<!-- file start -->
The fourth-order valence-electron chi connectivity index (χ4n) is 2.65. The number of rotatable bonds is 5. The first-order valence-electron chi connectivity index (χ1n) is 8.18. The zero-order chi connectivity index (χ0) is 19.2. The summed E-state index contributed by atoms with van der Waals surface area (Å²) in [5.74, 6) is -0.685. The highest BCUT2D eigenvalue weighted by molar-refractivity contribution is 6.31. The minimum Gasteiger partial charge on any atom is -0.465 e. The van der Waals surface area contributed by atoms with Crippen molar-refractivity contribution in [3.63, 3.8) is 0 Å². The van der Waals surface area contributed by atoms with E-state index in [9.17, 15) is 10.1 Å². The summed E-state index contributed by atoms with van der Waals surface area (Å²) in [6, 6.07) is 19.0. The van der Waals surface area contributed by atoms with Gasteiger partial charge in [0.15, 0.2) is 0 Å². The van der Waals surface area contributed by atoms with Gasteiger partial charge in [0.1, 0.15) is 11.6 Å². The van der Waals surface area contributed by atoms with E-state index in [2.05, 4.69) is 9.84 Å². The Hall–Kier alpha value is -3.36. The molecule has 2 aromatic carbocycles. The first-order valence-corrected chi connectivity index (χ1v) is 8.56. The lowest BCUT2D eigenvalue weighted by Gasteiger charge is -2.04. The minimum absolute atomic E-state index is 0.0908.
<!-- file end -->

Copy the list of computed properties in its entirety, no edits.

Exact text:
The fourth-order valence-electron chi connectivity index (χ4n) is 2.65. The number of rotatable bonds is 5. The first-order valence-electron chi connectivity index (χ1n) is 8.18. The zero-order chi connectivity index (χ0) is 19.2. The summed E-state index contributed by atoms with van der Waals surface area (Å²) in [5.74, 6) is -0.685. The highest BCUT2D eigenvalue weighted by molar-refractivity contribution is 6.31. The minimum Gasteiger partial charge on any atom is -0.465 e. The van der Waals surface area contributed by atoms with Crippen molar-refractivity contribution in [3.63, 3.8) is 0 Å². The van der Waals surface area contributed by atoms with E-state index in [9.17, 15) is 10.1 Å². The summed E-state index contributed by atoms with van der Waals surface area (Å²) in [6, 6.07) is 19.0. The van der Waals surface area contributed by atoms with Gasteiger partial charge in [0.15, 0.2) is 0 Å². The van der Waals surface area contributed by atoms with Gasteiger partial charge in [0.1, 0.15) is 11.6 Å². The van der Waals surface area contributed by atoms with E-state index in [2.05, 4.69) is 9.84 Å². The Hall–Kier alpha value is -3.36. The molecule has 2 aromatic carbocycles. The first-order valence-corrected chi connectivity index (χ1v) is 8.56. The lowest BCUT2D eigenvalue weighted by Gasteiger charge is -2.04. The minimum absolute atomic E-state index is 0.0908.